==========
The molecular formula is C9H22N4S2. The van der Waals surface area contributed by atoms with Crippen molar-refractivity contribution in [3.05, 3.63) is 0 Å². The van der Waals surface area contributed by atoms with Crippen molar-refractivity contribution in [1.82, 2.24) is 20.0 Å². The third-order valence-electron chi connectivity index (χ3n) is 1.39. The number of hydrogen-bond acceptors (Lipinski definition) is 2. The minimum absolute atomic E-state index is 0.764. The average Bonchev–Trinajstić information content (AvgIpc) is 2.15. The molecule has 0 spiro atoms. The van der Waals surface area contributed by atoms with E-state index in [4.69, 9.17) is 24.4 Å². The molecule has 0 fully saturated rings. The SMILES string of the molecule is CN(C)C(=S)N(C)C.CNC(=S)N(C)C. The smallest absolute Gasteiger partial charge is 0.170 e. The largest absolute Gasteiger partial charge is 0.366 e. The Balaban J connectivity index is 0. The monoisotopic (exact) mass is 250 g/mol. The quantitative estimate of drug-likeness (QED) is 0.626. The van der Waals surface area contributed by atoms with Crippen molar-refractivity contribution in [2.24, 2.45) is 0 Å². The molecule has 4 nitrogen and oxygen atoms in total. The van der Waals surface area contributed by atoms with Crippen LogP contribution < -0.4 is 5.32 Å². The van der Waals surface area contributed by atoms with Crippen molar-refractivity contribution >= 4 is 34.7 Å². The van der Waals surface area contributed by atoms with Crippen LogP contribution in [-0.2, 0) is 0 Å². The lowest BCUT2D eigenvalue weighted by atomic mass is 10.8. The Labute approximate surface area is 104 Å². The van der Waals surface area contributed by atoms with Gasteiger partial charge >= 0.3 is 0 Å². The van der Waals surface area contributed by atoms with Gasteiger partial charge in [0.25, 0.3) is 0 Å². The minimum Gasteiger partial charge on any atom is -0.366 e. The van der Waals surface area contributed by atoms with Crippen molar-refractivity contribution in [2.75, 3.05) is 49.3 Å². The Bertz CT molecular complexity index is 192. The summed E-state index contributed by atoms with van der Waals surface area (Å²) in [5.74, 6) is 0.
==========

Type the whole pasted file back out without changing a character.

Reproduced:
The molecular formula is C9H22N4S2. The van der Waals surface area contributed by atoms with Crippen molar-refractivity contribution in [3.05, 3.63) is 0 Å². The van der Waals surface area contributed by atoms with Crippen molar-refractivity contribution in [1.82, 2.24) is 20.0 Å². The third-order valence-electron chi connectivity index (χ3n) is 1.39. The number of hydrogen-bond acceptors (Lipinski definition) is 2. The minimum absolute atomic E-state index is 0.764. The average Bonchev–Trinajstić information content (AvgIpc) is 2.15. The molecule has 0 spiro atoms. The van der Waals surface area contributed by atoms with E-state index in [4.69, 9.17) is 24.4 Å². The molecule has 0 fully saturated rings. The SMILES string of the molecule is CN(C)C(=S)N(C)C.CNC(=S)N(C)C. The smallest absolute Gasteiger partial charge is 0.170 e. The largest absolute Gasteiger partial charge is 0.366 e. The Balaban J connectivity index is 0. The monoisotopic (exact) mass is 250 g/mol. The quantitative estimate of drug-likeness (QED) is 0.626. The van der Waals surface area contributed by atoms with Crippen molar-refractivity contribution in [2.24, 2.45) is 0 Å². The molecule has 4 nitrogen and oxygen atoms in total. The van der Waals surface area contributed by atoms with Crippen LogP contribution < -0.4 is 5.32 Å². The van der Waals surface area contributed by atoms with Crippen molar-refractivity contribution >= 4 is 34.7 Å². The van der Waals surface area contributed by atoms with Crippen LogP contribution in [-0.2, 0) is 0 Å². The lowest BCUT2D eigenvalue weighted by atomic mass is 10.8. The Labute approximate surface area is 104 Å². The van der Waals surface area contributed by atoms with Gasteiger partial charge >= 0.3 is 0 Å². The van der Waals surface area contributed by atoms with Gasteiger partial charge in [0.25, 0.3) is 0 Å². The minimum Gasteiger partial charge on any atom is -0.366 e. The van der Waals surface area contributed by atoms with Crippen molar-refractivity contribution in [2.75, 3.05) is 49.3 Å². The Bertz CT molecular complexity index is 192. The summed E-state index contributed by atoms with van der Waals surface area (Å²) in [5.74, 6) is 0.